Gustave Adolph Wiegand (1870 Ė 1957) was born in Bremen, Germany on October 2, 1870. He studied at the Royal Academy in Berlin and then at the Royal Academy of Dresden. Coming to the United States in the 1890ís Wiegand became of pupil of William Merritt Chase in New York. At that time Wiegand shared a studio in Brooklyn with four other artists: William S. Barrett, Paul Dougherty, George McCord and Harry Roseland. These artists, along with Frederick and Joseph Boston, Charles Burlingame, Benjamin Eggleston and Edwin Rorke, organized a group called The Brooklyn Ten sometime during the 1901/02 season. Changing their name to The Society of Brooklyn Painters in 1903, the group held its first annual exhibition at the Hooper Gallery, 593 Fulton Street in Brooklyn.
Wiegand would regularly spend his summers painting in the Adirondack Mountains. The cottage that he lived in and used as his studio from approximately 1900 to 1920 is now a part of the Adirondack Museum in Blue Mountain Lake, New York. In addition to Brooklyn, Wiegand also lived in Summit, New Jersey before settling in Old Chatham, New York. He died there after a short illness on November 3, 1957. Wiegand was survived by his wife, a daughter, two granddaughters and a great-grandchild.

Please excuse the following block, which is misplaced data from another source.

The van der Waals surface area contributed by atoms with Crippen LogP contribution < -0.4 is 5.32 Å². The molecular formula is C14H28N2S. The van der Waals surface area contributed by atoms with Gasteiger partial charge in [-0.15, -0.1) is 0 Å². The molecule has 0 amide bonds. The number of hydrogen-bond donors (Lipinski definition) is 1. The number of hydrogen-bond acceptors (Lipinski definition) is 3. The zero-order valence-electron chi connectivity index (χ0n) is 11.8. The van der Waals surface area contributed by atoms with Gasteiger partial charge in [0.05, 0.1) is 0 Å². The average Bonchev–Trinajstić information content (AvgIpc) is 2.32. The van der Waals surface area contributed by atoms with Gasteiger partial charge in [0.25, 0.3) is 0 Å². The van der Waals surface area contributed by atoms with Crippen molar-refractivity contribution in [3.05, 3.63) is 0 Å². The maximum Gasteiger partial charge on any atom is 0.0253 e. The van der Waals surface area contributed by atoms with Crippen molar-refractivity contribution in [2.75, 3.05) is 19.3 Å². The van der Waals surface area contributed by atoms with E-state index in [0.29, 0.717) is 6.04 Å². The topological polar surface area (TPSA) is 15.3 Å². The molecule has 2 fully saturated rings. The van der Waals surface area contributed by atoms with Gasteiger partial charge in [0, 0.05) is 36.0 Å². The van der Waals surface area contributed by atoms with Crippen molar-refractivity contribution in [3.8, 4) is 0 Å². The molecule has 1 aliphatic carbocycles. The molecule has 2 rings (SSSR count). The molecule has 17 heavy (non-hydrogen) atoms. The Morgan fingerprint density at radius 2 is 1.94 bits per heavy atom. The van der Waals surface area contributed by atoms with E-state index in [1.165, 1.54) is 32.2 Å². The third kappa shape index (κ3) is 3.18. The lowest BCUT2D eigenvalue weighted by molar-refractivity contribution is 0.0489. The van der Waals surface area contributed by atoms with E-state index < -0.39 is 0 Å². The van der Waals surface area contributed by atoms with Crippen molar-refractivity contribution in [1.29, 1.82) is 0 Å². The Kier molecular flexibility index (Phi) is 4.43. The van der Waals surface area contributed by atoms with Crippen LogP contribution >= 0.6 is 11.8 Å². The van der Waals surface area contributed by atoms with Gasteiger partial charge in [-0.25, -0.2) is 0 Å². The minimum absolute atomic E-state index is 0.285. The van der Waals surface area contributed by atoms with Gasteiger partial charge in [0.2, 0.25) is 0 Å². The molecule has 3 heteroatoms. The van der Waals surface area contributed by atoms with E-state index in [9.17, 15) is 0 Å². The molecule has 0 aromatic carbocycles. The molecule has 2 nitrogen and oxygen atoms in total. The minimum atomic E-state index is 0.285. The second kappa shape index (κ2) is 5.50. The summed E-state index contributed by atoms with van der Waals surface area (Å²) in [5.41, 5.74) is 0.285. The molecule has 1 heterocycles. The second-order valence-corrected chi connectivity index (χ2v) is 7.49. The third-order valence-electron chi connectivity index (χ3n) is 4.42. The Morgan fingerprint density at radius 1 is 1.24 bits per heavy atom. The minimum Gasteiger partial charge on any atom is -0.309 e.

Wiegandís paintings hang in the collections of the Brooklyn Museum, the National Arts Club in New York City, the Jersey City Museum and the Newark Museum. During his career he won numerous prizes and medals while exhibiting at the National Academy of Design (prize, 1905), The St. Louis Exposition of 1904 (bronze medal), and the Allied Artists of America in 1937 (prize). He exhibited at the Art Institute of Chicago (1898-1908), the Corcoran Gallery (1907-1908), the Pennsylvania Academy of Fine Art (1900-1910, 1916), the Society of Independent Artists (1917). In addition Wiegand was a member of the National Arts Club, the Allied Artists of America, the New York Society of Painters and the Salmagundi Club.
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